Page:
If one of your goals for the upcoming school year is to raise funding for your school’s programs, the summer is a great time to start planning and researching the foundations you’ll contact in the fall. Before getting started with grant writing, check out these basic guidelines to keep you on track for reaching your school’s fundraising needs.
Fund What You’re Doing Now
It’s easier to fund something you’re doing now than seeking funding for a program that you have yet to create. Does your after-school reading program need new books? Does your science department need updated materials to continue hosting the annual science fair? Consider all the great projects your school currently organizes and the goals those projects have reached. This information will give you ample material to include in a grant application. Foundations are more likely to fund educational organizations that have a proven track record of success but need a boost to continue doing their excellent work.
Establish a Track Record
If you haven’t already, set up a profile and a project with Adopt-A-Classroom.org. It’s easy to set up your profile and project to spread the word, and your friends, family and community members can contribute some initial funds for your project. Setting up an Adopt-A-Classroom.org profile and project can score you big points with larger foundations who look for school programs that have already taken the initiative to seek funding elsewhere.
Do Your Research
Find a foundation that serves your region and has a history of funding the kinds of programs your school organizes. After reading the mission statement and grant requirements, check the foundations’s 990 form (these tax documents are usually made public on the website, or you can access them through an account with FoundationDirectoryOnline.com). The 990 form will show all of the schools and programs that the foundation has funded in the past year, so you can check if your school’s program aligns with the foundation’s funding history.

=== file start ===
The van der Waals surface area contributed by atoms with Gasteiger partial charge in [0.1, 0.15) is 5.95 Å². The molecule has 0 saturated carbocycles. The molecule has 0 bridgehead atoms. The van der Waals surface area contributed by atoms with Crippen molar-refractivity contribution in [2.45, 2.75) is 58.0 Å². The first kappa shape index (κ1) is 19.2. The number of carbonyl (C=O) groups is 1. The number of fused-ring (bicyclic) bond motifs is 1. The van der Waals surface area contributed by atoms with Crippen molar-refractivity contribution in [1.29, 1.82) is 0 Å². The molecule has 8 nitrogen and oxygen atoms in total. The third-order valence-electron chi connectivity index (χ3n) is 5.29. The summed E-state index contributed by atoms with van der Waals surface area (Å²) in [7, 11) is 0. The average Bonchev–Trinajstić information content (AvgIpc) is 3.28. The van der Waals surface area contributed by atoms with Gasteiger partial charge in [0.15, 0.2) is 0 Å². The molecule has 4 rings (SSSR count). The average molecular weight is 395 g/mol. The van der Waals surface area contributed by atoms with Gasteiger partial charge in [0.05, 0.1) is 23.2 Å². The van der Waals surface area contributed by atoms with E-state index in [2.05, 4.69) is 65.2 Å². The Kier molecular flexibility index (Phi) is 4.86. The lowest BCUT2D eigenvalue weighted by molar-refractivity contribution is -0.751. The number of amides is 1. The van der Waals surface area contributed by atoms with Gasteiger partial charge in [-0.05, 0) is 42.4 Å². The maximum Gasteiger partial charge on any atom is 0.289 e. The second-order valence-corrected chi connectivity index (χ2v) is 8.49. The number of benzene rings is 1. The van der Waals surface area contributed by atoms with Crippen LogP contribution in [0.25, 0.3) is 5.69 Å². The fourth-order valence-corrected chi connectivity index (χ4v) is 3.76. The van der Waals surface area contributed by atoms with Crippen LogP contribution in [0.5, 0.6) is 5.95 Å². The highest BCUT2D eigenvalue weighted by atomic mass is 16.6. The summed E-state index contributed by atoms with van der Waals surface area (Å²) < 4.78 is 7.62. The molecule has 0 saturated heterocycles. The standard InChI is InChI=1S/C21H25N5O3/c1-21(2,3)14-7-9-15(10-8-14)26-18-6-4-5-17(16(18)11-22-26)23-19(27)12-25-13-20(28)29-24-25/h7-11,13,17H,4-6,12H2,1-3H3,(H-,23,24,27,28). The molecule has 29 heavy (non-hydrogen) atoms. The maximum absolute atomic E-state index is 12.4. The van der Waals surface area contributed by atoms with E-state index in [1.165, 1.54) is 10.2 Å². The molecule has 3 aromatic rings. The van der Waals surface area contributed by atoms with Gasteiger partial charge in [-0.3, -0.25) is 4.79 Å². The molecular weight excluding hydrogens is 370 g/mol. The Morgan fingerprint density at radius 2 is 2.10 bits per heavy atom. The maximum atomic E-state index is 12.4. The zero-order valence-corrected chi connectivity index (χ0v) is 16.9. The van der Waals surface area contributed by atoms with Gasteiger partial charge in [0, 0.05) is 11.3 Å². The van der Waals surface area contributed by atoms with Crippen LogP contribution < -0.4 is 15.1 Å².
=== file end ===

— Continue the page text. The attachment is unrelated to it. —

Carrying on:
Once you have chosen a foundation or grant program, work backwards from the application deadline to create a schedule for submission. As a teacher, you’re already used to creating unit plans and lessons based off of a final objective, and the grant writing process is similar. Contact fellow teachers and determine who can help with creating a budget, writing a project description, securing supporting documents (like reference letters or 501c3 documents) and signatures, and proofing the final draft.
Appeal to Your Audience
The foundation’s website will give you specific terms and phrases to use in your application. If the foundation you choose focuses on introducing girls to the world of STEM, apply that same language to the first paragraph and intersperse it throughout the rest of your application. Foundations look favorably upon applications that echo their mission statements, so it’s best to be more literal, rather than creative, with your funding requests.
Edit, Edit, Edit
Keep your application concise and to the point. Do not exceed the word limit and double-check to make sure you’ve completed all necessary sections. This process may take a few weeks, depending on your and your colleagues’ workload, but it will be well worth your time once you secure funding for your school project!